Yes, that struck me as well. He says he is an advocate, but shows himself to be as much a part of the problem as anyone else. I do believe he means well, but he needs to remove the log from his own eye before he can do anything about the splinter in a WOC’s eye.

    • Hmmm... says:

      Any time I hear someone refer to women as “chicks” I cringe, then I think of “hocus pocus”

  8. Josefina says:

    I didn’t read it as a dig on JLaw at all. More like black women also have stories to share about discrimination, but people won’t read their essays because they are not the it-girls of the moment and will never come close to it.

    • Brittney B. says:

      Yeah, I think he’s calling out the media more than Jennifer herself.

      I do wish she’d use her platform to raise up the voices of women of color… but even if she did, the larger problem would still exist: the media grants white celebrities far more respect and visibility for the same amount of talent (or less, usually).

  9. Talie says:

    I agree with that you said about Jennifer — but she knew that would happen. You can’t make everyone happy. Of course, people will always compare and contrast because they love a fight.

  10. Nancy says:

    Just so you know Chris, my husband and I are both attorneys, although these days I spend more time researching at home since my motherhood days…..but his fees were always shall we say healthier than mine and we have the same education. Women in general in any profession make less than their male peers. I do like him though…..especially his documentary on woc hair. Very educating and interesting. I’m sure the Oscars will be entertaining and not too controversial as he is a smart, funny man who can get a message across without hitting you over the head with it.

    • sanders says:

      For white women who make less than white men, it is about sexism. When a woman of colour makes less than a white women, It is a combination of racism and sexism. Chris saying this provides a comprehensive, rather than partial understanding of institutional discrimination. I appreciate his comment and like that he is able to look beyond his own self interest.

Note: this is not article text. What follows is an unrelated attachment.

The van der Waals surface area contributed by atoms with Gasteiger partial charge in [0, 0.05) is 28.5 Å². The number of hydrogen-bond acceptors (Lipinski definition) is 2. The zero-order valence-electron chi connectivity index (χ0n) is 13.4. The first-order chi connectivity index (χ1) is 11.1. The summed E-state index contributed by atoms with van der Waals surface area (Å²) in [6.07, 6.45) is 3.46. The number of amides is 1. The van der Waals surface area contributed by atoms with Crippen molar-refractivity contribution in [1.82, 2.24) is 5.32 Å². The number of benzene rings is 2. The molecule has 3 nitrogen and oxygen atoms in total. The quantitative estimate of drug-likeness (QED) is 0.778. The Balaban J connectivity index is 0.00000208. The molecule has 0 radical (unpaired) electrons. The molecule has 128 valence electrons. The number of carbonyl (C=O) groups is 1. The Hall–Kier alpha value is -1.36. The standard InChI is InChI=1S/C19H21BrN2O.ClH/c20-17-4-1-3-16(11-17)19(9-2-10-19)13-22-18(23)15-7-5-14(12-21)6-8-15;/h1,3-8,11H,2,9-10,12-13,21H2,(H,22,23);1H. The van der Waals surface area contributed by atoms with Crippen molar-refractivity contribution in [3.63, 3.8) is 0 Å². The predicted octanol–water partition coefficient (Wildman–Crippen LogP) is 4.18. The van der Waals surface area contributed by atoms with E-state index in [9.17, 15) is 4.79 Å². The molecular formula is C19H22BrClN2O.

• loladoesthehula says:

        +1 Sanders. Literally no one is saying white women don’t deal with sexism. Cute attempt at derailing though.

      • mindydopple says:

        This a hundred times! WOC (and I’m including myself as a dark skinned hispanic) get the double whammy of racism and sexism. No one is competing but acknowledging that in this example, WOC actresses have a harder fight to fight. This is why I love Being Mary Jane so much, they tackle such hard subjects and this reminds me of their episode on how (their words) black men aren’t outraged/fight for their (black) women equally as black women do.

      • Anna says:

        Thank you

  11. NinaNeon says:

    This whole competition about who is the most disadvantaged really bugs me, especially as noone in either the OscasSoWhite discussion or the pay gap discussion seems to acknowledge that it is not just race that is discriminated against – where are the trans or disabled people who get offered oscar-worthy roles? oh yes, they don’t get offered any, because all the roles are being played by cisgendered/nondisabled people who DO get a nomination. It’s a much bigger issue than race, and zooming in on race or sex is not helpful and just perpetuates the blocking out of other minorities.

    • sanders says:

      I would agree that the conversation needs to be more inclusive beyond race and gender. We have such a long way to go in terms of recoginzing the wide range of diverisity amongst us.
      I think we all win when the conversation expands and becomes more inclusive.